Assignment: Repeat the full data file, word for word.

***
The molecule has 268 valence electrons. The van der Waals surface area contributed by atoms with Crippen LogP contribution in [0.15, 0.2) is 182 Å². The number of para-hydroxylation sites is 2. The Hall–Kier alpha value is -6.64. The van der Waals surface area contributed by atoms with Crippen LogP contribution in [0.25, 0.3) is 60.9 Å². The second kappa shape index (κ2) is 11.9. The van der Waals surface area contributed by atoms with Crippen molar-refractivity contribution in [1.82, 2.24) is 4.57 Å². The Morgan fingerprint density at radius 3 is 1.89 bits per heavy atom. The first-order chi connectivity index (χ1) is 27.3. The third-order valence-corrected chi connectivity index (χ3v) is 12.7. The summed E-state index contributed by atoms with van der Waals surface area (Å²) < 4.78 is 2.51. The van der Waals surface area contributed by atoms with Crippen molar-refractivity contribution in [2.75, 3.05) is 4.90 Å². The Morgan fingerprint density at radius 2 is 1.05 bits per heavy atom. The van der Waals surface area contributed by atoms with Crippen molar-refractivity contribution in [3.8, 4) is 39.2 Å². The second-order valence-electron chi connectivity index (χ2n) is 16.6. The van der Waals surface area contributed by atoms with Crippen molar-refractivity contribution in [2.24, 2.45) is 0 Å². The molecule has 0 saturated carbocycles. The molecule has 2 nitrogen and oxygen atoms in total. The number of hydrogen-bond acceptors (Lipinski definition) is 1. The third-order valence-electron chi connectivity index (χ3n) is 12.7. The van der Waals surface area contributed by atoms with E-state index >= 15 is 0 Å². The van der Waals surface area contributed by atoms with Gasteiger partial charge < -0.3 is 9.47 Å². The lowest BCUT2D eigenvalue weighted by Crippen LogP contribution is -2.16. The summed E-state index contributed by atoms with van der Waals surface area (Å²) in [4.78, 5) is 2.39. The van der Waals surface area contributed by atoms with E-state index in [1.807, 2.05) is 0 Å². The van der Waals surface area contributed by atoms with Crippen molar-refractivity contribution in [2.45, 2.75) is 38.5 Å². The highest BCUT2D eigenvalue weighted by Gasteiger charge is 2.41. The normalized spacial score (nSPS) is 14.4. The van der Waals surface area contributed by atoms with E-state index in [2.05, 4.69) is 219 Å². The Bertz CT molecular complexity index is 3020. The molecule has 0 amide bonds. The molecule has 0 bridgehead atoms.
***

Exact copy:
The molecule has 268 valence electrons. The van der Waals surface area contributed by atoms with Crippen LogP contribution in [0.15, 0.2) is 182 Å². The number of para-hydroxylation sites is 2. The Hall–Kier alpha value is -6.64. The van der Waals surface area contributed by atoms with Crippen LogP contribution in [0.25, 0.3) is 60.9 Å². The second kappa shape index (κ2) is 11.9. The van der Waals surface area contributed by atoms with Crippen molar-refractivity contribution in [1.82, 2.24) is 4.57 Å². The Morgan fingerprint density at radius 3 is 1.89 bits per heavy atom. The first-order chi connectivity index (χ1) is 27.3. The third-order valence-corrected chi connectivity index (χ3v) is 12.7. The summed E-state index contributed by atoms with van der Waals surface area (Å²) < 4.78 is 2.51. The van der Waals surface area contributed by atoms with Crippen molar-refractivity contribution in [2.75, 3.05) is 4.90 Å². The Morgan fingerprint density at radius 2 is 1.05 bits per heavy atom. The van der Waals surface area contributed by atoms with Crippen molar-refractivity contribution in [3.8, 4) is 39.2 Å². The second-order valence-electron chi connectivity index (χ2n) is 16.6. The van der Waals surface area contributed by atoms with Crippen molar-refractivity contribution in [2.24, 2.45) is 0 Å². The molecule has 0 saturated carbocycles. The molecule has 2 nitrogen and oxygen atoms in total. The number of hydrogen-bond acceptors (Lipinski definition) is 1. The third-order valence-electron chi connectivity index (χ3n) is 12.7. The van der Waals surface area contributed by atoms with E-state index >= 15 is 0 Å². The van der Waals surface area contributed by atoms with Gasteiger partial charge < -0.3 is 9.47 Å². The lowest BCUT2D eigenvalue weighted by Crippen LogP contribution is -2.16. The summed E-state index contributed by atoms with van der Waals surface area (Å²) in [4.78, 5) is 2.39. The van der Waals surface area contributed by atoms with E-state index in [1.807, 2.05) is 0 Å². The van der Waals surface area contributed by atoms with Crippen molar-refractivity contribution in [2.45, 2.75) is 38.5 Å². The highest BCUT2D eigenvalue weighted by Gasteiger charge is 2.41. The normalized spacial score (nSPS) is 14.4. The van der Waals surface area contributed by atoms with E-state index in [2.05, 4.69) is 219 Å². The Bertz CT molecular complexity index is 3020. The molecule has 0 amide bonds. The molecule has 0 bridgehead atoms.